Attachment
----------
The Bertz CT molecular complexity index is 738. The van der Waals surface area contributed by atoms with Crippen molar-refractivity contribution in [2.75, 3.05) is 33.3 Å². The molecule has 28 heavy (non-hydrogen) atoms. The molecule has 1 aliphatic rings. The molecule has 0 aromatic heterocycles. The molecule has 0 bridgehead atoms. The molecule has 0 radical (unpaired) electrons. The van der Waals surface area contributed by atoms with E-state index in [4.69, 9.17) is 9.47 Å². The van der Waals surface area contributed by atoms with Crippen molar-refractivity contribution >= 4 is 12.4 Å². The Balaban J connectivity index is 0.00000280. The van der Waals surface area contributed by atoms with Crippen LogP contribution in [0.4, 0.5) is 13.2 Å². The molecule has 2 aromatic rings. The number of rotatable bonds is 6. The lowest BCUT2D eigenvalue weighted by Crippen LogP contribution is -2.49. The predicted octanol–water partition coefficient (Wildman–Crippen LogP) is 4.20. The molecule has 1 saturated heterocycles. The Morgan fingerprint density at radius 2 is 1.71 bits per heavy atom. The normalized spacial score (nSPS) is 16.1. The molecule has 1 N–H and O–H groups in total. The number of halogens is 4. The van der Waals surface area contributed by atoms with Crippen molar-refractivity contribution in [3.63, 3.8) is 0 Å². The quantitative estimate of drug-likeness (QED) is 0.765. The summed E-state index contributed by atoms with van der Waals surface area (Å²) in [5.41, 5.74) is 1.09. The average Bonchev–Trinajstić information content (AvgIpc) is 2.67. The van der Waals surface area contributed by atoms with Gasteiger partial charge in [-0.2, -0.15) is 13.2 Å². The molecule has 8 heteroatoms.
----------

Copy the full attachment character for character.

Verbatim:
The Bertz CT molecular complexity index is 738. The van der Waals surface area contributed by atoms with Crippen molar-refractivity contribution in [2.75, 3.05) is 33.3 Å². The molecule has 28 heavy (non-hydrogen) atoms. The molecule has 1 aliphatic rings. The molecule has 0 aromatic heterocycles. The molecule has 0 bridgehead atoms. The molecule has 0 radical (unpaired) electrons. The van der Waals surface area contributed by atoms with E-state index in [4.69, 9.17) is 9.47 Å². The van der Waals surface area contributed by atoms with Crippen molar-refractivity contribution >= 4 is 12.4 Å². The Balaban J connectivity index is 0.00000280. The van der Waals surface area contributed by atoms with Crippen LogP contribution in [0.4, 0.5) is 13.2 Å². The molecule has 2 aromatic rings. The number of rotatable bonds is 6. The lowest BCUT2D eigenvalue weighted by Crippen LogP contribution is -2.49. The predicted octanol–water partition coefficient (Wildman–Crippen LogP) is 4.20. The molecule has 1 saturated heterocycles. The Morgan fingerprint density at radius 2 is 1.71 bits per heavy atom. The normalized spacial score (nSPS) is 16.1. The molecule has 1 N–H and O–H groups in total. The number of halogens is 4. The van der Waals surface area contributed by atoms with Crippen molar-refractivity contribution in [3.63, 3.8) is 0 Å². The quantitative estimate of drug-likeness (QED) is 0.765. The summed E-state index contributed by atoms with van der Waals surface area (Å²) in [5.41, 5.74) is 1.09. The average Bonchev–Trinajstić information content (AvgIpc) is 2.67. The van der Waals surface area contributed by atoms with Gasteiger partial charge in [-0.2, -0.15) is 13.2 Å². The molecule has 8 heteroatoms.